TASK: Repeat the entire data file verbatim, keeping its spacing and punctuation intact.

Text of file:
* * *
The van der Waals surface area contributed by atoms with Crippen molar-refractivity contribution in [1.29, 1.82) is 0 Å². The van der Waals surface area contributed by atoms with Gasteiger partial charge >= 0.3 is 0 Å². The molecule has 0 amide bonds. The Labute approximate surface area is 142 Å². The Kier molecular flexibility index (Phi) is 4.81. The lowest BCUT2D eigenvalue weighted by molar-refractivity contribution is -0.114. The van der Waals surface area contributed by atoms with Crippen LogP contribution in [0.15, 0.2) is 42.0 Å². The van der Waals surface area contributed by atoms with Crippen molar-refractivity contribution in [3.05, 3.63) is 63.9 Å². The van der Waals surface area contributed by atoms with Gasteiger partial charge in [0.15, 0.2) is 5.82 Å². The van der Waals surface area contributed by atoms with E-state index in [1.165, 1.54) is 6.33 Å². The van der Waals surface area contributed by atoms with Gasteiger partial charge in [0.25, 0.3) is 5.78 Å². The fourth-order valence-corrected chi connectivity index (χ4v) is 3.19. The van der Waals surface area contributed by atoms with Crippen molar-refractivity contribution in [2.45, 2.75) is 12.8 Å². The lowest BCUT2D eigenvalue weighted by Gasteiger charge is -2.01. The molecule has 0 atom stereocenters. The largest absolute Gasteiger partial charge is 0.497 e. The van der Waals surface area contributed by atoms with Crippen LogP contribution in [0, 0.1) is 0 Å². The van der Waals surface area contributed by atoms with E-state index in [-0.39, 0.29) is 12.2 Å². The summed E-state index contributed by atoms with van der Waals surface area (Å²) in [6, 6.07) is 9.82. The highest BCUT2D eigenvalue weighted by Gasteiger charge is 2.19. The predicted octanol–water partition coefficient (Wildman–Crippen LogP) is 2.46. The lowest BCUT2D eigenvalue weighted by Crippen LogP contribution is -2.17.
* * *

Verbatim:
The van der Waals surface area contributed by atoms with Crippen molar-refractivity contribution in [1.29, 1.82) is 0 Å². The van der Waals surface area contributed by atoms with Gasteiger partial charge >= 0.3 is 0 Å². The molecule has 0 amide bonds. The Labute approximate surface area is 142 Å². The Kier molecular flexibility index (Phi) is 4.81. The lowest BCUT2D eigenvalue weighted by molar-refractivity contribution is -0.114. The van der Waals surface area contributed by atoms with Crippen LogP contribution in [0.15, 0.2) is 42.0 Å². The van der Waals surface area contributed by atoms with Crippen molar-refractivity contribution in [3.05, 3.63) is 63.9 Å². The van der Waals surface area contributed by atoms with Gasteiger partial charge in [0.15, 0.2) is 5.82 Å². The van der Waals surface area contributed by atoms with E-state index in [1.165, 1.54) is 6.33 Å². The van der Waals surface area contributed by atoms with Gasteiger partial charge in [0.25, 0.3) is 5.78 Å². The fourth-order valence-corrected chi connectivity index (χ4v) is 3.19. The van der Waals surface area contributed by atoms with Crippen molar-refractivity contribution in [2.45, 2.75) is 12.8 Å². The lowest BCUT2D eigenvalue weighted by Gasteiger charge is -2.01. The molecule has 0 atom stereocenters. The largest absolute Gasteiger partial charge is 0.497 e. The van der Waals surface area contributed by atoms with Crippen LogP contribution in [0, 0.1) is 0 Å². The van der Waals surface area contributed by atoms with E-state index in [-0.39, 0.29) is 12.2 Å². The summed E-state index contributed by atoms with van der Waals surface area (Å²) in [6, 6.07) is 9.82. The highest BCUT2D eigenvalue weighted by Gasteiger charge is 2.19. The predicted octanol–water partition coefficient (Wildman–Crippen LogP) is 2.46. The lowest BCUT2D eigenvalue weighted by Crippen LogP contribution is -2.17.